After days of research I was unable to find out who John Randel, Jr. was. It seemed that no where in any of the encyclopedias in our university library was he mentioned. Although it was a waste of my time to do this instead of studying for my exams, I couldn’t shake the feeling that it was something I should make my business to know.

In what I thought would be a vain attempt, I asked Dottie one morning as she rubbed her throbbing head. “Oh yeah, he was the lead surveyor for the New York City street grid back in the1800’s.”

Days of research turned up nothing and my cigar-smoking, hooch-drinking dear friend and roommate could tell me off the top of her pounding head. She must have seen the stunned look on my face because all she said was, “What? I did a report on it for Ms. Mancini in fourth grade.”

I asked her where she found her information. She looked at me strangely. “It was in some huge book about the history of New York. Pop needed to carry it around for me.” When I asked her where she got the book, she simply said the library in Bay Ridge. “Every library had one. All fourth graders need to report about their city.” She paused. “I got an A on that project and Ms. Mancini was a real bitch about that stuff.” She huffed, “Whatta bitter spinster.”

Then she laughed, “You kinda remind me of her, Vel (she’s taken to shortening my name now).” I threw a pillow at her, assuming she was joking.

Thursday, May 15, 2008

December 4, 1931

I shouldn't even be taking the time to write with all I have to do, but I feel it is necessary to record all my transactions with as messenger in case it should be disputed that I didn't carry out my charge.


Upon arrival at the former World Exchange Bank I was greeted by a rotund man who would not name himself. The building was empty and he was in, what appeared to be a cheap black suit, bowler hat, and red neck that barely made it over his stomach. He stood in the middle of what used to be the bank's lobby with a small wooden box in his hand.

He said, "Ms. Graydon, yeah?"

"I am," I said cautiously.

"Tell Look I found what he needed." He gruffly handed it to me. "Open it. Just so he knows there's no funny stuff."

"It's not my business to-"

"Sweetheart, you got to open it to know what address to bring it to."

He was right. I had forgotten that I wasn't bringing this back to Dr. Loockersmans and there was no further instruction from him on where to deliver it. I opened the lid to the box to find a slip of paper atop a gold quadrant ruler. It was the last thing I expected a man of this caliber to turn over to me. The address on the slip said Empire State, 75th floor.

"Ever been?" He asked me.

"Where?" I said.

"To the Empire State Building?" I think he was expecting me to say no.

"Yes, I went last month for my birthday."

"I've always wanted to go. Some day, ya know?"

Then the thought occurred to me, "Who am I delivering it to?"

"Look didn't say. I'd bring it myself, but I've got other business to attend to." With that he walked toward the back of the empty bank and disappeared behind the vault door. The most curious part of this whole scene is how comfortable I'm becoming with these shady characters.

I walked up to the Empire State Building and entered the same bronze hallway that left me in awe a month ago. I walked to a desk with a uniformed gentleman sitting behind it. "I have a delivery for the 75th floor." I figured he would ask for a name. He didn't. Only a nod and his finger pointed to the center elevator in the center embankment. I pressed through the line of people waiting to go up to the observation deck. When I pressed the up arrow, a bell sounded and the door immediately opened. Another uniformed man stood inside at the controls.

"I'm going to the-"

"I know where you're going." Again, nothing surprises me anymore.

The elevator sped up the shaft the same as it did last month. I felt dizzy when the door opened to a completely empty floor. "75th floor," the man said.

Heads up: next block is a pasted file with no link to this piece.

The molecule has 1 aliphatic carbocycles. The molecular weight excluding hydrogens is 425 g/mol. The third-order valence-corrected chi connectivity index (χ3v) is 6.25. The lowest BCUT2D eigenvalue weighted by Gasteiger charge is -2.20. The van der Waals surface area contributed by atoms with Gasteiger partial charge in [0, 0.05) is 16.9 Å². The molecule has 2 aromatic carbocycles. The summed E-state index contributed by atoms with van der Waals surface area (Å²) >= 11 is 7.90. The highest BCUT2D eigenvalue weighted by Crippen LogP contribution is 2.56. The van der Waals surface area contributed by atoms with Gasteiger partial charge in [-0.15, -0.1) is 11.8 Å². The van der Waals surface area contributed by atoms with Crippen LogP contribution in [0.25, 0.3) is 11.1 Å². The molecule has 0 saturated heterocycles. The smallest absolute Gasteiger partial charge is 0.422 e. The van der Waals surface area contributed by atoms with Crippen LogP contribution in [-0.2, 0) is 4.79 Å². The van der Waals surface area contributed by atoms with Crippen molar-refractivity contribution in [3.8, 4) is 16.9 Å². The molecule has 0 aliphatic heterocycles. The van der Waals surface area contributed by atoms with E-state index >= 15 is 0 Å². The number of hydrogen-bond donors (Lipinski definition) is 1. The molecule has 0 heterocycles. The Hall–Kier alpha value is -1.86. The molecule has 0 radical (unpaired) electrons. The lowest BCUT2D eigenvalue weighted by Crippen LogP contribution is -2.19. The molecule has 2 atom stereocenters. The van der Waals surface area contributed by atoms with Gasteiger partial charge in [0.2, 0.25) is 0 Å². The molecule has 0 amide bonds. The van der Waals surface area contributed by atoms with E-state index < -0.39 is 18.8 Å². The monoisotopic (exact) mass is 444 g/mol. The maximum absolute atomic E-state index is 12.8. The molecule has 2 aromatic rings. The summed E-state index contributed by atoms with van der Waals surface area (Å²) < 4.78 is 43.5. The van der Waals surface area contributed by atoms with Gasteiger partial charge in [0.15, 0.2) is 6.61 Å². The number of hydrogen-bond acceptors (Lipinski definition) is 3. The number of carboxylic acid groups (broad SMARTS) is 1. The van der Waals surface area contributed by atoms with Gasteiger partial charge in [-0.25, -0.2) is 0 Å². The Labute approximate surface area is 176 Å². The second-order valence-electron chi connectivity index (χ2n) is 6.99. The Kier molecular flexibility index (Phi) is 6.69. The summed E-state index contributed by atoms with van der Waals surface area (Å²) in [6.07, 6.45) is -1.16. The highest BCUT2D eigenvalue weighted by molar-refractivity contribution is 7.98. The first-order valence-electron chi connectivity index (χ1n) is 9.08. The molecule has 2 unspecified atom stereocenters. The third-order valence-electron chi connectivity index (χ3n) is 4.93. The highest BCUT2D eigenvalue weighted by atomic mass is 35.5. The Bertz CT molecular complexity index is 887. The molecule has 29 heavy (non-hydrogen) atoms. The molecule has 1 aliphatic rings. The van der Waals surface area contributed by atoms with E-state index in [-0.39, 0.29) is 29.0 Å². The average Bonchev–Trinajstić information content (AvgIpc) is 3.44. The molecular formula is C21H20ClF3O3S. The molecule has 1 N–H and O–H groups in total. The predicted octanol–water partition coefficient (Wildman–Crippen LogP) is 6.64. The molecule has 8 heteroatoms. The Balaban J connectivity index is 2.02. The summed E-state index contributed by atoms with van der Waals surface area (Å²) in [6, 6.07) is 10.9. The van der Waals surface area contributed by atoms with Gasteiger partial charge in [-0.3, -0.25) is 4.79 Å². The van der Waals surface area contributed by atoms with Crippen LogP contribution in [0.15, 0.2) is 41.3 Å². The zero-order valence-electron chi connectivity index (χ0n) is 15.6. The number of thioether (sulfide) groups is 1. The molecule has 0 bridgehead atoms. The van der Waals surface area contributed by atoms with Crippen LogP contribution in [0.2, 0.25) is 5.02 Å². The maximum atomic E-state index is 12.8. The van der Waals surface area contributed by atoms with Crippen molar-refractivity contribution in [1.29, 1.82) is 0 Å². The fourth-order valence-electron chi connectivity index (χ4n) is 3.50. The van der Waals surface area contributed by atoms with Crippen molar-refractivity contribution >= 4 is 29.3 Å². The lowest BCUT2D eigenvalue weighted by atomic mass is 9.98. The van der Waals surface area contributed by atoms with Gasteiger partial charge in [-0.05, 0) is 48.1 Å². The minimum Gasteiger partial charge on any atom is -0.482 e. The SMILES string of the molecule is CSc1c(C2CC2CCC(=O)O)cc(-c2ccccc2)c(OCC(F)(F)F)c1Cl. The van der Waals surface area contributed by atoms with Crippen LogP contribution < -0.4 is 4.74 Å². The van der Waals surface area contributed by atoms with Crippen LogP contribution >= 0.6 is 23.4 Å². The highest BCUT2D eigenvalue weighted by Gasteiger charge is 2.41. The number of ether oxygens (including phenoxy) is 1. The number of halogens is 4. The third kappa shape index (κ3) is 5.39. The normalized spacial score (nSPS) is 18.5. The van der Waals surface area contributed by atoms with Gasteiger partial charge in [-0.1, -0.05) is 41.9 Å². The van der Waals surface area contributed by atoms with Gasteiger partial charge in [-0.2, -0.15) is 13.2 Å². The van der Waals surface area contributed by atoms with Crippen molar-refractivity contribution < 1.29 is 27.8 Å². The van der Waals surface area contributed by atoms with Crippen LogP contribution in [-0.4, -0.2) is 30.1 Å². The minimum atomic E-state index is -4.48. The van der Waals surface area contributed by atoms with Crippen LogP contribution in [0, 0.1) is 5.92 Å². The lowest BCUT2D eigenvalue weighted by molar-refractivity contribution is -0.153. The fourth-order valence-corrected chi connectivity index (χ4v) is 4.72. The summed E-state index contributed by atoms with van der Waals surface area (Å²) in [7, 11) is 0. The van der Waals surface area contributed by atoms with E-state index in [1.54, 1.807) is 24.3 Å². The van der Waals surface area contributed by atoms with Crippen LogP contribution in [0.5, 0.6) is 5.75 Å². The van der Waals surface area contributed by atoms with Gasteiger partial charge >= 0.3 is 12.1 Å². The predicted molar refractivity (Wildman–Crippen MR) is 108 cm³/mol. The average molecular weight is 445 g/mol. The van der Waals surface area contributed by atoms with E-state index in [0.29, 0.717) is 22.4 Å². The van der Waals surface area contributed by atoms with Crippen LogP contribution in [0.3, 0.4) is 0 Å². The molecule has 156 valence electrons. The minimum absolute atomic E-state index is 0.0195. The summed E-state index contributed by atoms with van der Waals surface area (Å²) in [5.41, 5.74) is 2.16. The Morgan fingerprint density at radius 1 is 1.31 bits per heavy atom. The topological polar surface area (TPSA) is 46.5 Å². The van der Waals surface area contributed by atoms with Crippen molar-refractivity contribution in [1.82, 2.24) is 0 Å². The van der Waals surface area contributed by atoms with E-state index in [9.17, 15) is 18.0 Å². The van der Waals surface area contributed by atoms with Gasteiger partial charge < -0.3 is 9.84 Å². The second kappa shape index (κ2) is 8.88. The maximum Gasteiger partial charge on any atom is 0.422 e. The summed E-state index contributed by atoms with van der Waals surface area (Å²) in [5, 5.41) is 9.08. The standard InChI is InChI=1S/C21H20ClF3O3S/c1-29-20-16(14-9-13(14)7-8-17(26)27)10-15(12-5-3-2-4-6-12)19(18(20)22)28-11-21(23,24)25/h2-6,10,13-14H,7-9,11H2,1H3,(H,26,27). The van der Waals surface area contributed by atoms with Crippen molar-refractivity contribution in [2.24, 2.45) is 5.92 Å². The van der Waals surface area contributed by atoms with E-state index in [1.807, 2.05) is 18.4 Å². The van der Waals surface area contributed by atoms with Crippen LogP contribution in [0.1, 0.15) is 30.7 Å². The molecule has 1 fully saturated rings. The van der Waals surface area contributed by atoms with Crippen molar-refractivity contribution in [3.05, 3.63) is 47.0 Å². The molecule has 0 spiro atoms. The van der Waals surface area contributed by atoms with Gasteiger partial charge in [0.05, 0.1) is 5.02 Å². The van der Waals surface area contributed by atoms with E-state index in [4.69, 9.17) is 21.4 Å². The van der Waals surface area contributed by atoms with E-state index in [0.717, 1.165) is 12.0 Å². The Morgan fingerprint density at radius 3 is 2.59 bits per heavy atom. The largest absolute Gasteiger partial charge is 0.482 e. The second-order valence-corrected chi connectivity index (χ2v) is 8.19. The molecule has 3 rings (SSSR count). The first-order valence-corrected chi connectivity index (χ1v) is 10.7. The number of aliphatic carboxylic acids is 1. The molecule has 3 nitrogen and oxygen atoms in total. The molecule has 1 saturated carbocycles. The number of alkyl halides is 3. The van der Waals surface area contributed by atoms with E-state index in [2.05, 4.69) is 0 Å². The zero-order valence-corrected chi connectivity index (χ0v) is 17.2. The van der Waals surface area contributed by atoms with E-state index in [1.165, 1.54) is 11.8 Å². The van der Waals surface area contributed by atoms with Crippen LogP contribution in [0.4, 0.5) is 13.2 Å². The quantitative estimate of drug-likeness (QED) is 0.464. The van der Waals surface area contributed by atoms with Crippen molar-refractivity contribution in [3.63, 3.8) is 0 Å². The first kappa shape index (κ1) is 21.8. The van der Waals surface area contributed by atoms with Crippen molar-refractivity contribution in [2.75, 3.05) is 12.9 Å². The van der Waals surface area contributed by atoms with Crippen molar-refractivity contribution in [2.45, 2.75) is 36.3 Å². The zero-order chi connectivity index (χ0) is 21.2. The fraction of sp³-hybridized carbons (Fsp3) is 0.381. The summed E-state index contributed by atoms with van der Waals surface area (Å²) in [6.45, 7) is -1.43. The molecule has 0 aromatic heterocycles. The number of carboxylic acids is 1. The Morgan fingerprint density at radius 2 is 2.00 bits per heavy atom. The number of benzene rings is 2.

"Are you sure?" I said peering out the elevator. "There's no one here."

Then I heard a man's voice call out, "Come Ms. Graydon, you're right. Welcome."

I stepped off the elevator. "Make a left off the elevator and walk to the back." I followed his instructions. The enormity of the empty space didn't help the dizziness from the elevator. The entire floor was without walls or doors or furniture. There was only one desk by a window. On it was a small lamp and the shadow of a man sitting behind it.

"Excuse our office. It's a new aquisition. We figured how best to show the world we are a modern institution than by moving into the most modern building in the world. And of course, the tallest."

I walked up to the desk, the man stood to receive me. He was tall and thin, his salt and pepper hair was slicked to the left side. Unlike the man who handed me the box, this man was striking and dressed very well.

"You look a little scared. I understand." He said extending out his hand. "My name is William Fitz Roy. CEO of the Commissioners."

"Velma Graydon, messenger to-"

"I know, you're one of Jack's. A Barnard girl and a smart one, according to Gerdi. I wish I could offer you a seat, but I only have one." He smiled. "Besides, you just came to deliver my artifact. I won't keep you."

"Yes sir." I handed him the box.

"Do you know what it is?"

"It's a quadrant ruler, I believe, sir."

"You're right, this quadrant dates to at least 1807. It was used by John Randell, Jr.. Do you know who he is?"

"No, sir."

"Look him up. He was very important." He smiled and put the box in one of the desk drawers. "Well, I thank you," he said sitting down back in his chair. "The elevator should be waiting for you."

"Yes, sir, a pleasure." I said slightly embarrassed I didn't know the answer to this question. I turned and walked toward the elevator.

"Next time I promist to be more hospitable, Ms. Graydon."

I turned and nodded. "Thank you Mr. Fitz Roy."

"Please call me Bill."

I couldn't. And I left as quickly as I came. Now I'm frantically trying to look up John Randell, Jr..

Friday, May 2, 2008

Justin Here

Dear Readers,

I cannot thank Mr. Fish enough for so eloquently explaining my absence. But I'm back! My fingers are hard at work typing out Velma's journal entries and I have posts ready to go. Mr. Fish also let the cat out of the bag by announcing that I'm putting together a blog of Edwina Tulip's letters. Her family generously granted me permission to use them in any way I saw fit. The bulk of her letters run from the late 40's into the early 70's and they are fascinating reads. My hope is to actually get a few of them scanned in, so I can post the scans of the actual letters with the entries. That of course takes time. It will all be explained when that blog is up and running. I'll be sure to post a link to it here on Velma.

Bottom line: Thanks for waiting. Thanks for reading. And it's good to be back.


PS-I'm trying to convince Mr. Fish to edit the entries for typos but he told me he finds copy editing demeaning. Oh well.